The Case for an Ingram Extension

Published: October 20, 2019

The number of options the New Orleans Pelicans have before them is part of what makes them so exciting. This cuts both ways, however. Every choice is a point where, when things are examined in hindsight, one can point directly to it and say, “This . . . this right here . . . this is the domino that started it all.” And that can be good or bad.

The biggest one of those in the coming months is very likely handling Brandon Ingram’s contract. A talented young player at a position of need throughout the league, Ingram is eligible to be extended until the end of the offseason, or, Monday. Ingram currently is on the final season of his rookie scale contract.

If an extension is not agreed to at this time, the most likely option is Ingram entering into restricted free agency, so it’s not as if this is a do-or-die scenario or anything close to that. In restricted free agency, the market will be a factor in setting Ingram’s price, as will his performance and health this season. Additionally, it’s possible he won’t even be in New Orleans on July 1.

Nevertheless, I think there is a case to be made for an extension to be signed prior to the season. Here are the pros and cons for each side, with the fall back option being restricted free agency. We can assume that the deal on the table can not be the max possible deal. It’s also foolish to assume that the deal would be for less than $20m in the first season given his performance and draft position (this tends to affect second contracts, like it or not).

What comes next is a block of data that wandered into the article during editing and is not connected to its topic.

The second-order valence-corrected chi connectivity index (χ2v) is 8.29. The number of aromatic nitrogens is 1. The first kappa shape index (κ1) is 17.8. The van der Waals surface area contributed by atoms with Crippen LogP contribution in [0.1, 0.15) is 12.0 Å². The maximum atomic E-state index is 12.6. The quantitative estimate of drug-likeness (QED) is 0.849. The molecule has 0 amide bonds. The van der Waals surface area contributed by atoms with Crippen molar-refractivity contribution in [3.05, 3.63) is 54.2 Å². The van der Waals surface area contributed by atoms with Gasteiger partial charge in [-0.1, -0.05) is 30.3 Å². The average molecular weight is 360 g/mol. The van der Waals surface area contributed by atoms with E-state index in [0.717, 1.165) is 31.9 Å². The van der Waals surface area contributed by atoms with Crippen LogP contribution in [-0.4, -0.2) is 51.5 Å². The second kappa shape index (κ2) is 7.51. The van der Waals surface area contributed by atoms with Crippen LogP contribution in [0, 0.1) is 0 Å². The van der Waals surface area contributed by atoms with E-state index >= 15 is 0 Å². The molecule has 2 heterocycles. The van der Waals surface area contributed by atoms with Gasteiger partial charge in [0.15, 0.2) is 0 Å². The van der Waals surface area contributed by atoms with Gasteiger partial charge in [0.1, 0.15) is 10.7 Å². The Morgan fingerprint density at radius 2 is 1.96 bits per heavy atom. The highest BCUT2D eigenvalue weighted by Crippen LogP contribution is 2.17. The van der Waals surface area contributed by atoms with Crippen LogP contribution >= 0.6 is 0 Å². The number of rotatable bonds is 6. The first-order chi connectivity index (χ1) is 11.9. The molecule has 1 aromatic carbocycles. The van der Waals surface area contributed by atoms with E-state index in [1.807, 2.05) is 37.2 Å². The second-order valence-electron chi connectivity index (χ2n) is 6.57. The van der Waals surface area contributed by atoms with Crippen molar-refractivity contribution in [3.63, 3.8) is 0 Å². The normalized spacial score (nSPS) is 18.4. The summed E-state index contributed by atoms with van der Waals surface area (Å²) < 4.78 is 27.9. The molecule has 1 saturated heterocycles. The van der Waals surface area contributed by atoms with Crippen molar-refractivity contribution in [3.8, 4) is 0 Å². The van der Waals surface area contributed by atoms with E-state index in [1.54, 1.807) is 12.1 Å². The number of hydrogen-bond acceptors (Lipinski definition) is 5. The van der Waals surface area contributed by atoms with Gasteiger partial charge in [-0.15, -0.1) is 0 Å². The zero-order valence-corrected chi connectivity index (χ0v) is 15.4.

• Pros for Pelicans
    • Add certainty
    • Reinforce message that players want to be in New Orleans
  • Cons for Pelicans
    • Risk of injury, health issues turning contract in dead weight
    • Potentially less room next season
  • Pros for Ingram
    • Lock in a deal before wading into an uncertain market
      • Few teams with $20m+ projected space
      • China situation could affect cap, willingness to spend
    • Adds certainty
  • Cons for Ingram
    • Takes max off the table (maybe)

In the end, it comes down to the details of the deal and risk tolerance for both sides, but the risk at this moment is a little more than normal. As noted, there is concern with Ingram’s health despite all indications things are likely fine. The market for Ingram may be artificially depressed, and he may not get a real max offer. Additionally, the China situation has the potential to add significant uncertainty to the period of time when Ingram’s contract will kick in and just after. That means decisions now are being affected.

His max deal is about $29m in the starting season with raises of about $2.3m per season for 5 seasons. As noted, I do not feel a deal starting at under $20m starting gets you to the table. In free agency, the starting salary is the same, but the raises are about $1.5m and 4 years is the max.

I can see an agreeable deal worth about $25m per season, with raises of about $2m per season. I’d let Ingram pick a 3+1 or a 4, I’d include a trade kicker, and I’d include some incentives. The kicker would take a $25m deal and put it right back into max territory, and the raises would keep it there. This gives Ingram a “market effect” and perhaps get a max contract on another team he would might not have gotten on the open market. He’d also have a chance to get some incentives that could get him closer to a max if the team performs well or he does. Again, the size of the contract means incentives can be deemed likely or unlikely and still get him near the max. He would also not be eligible to be traded this season, but would be eligible next summer, which is not the case if he waited. So, this may be his only path to a max, if the starting salary is cleverly chosen.

I see the benefit for each party here, and I hope these are the kinds of discussions that can be had as the negotiation window closes. I’d really like to see a player commit to something less than the maximum, especially a talent like Ingram, and one that spent significant time with the Lakers. There are, after all, a couple battles being fought at all times, and not all are on the court.

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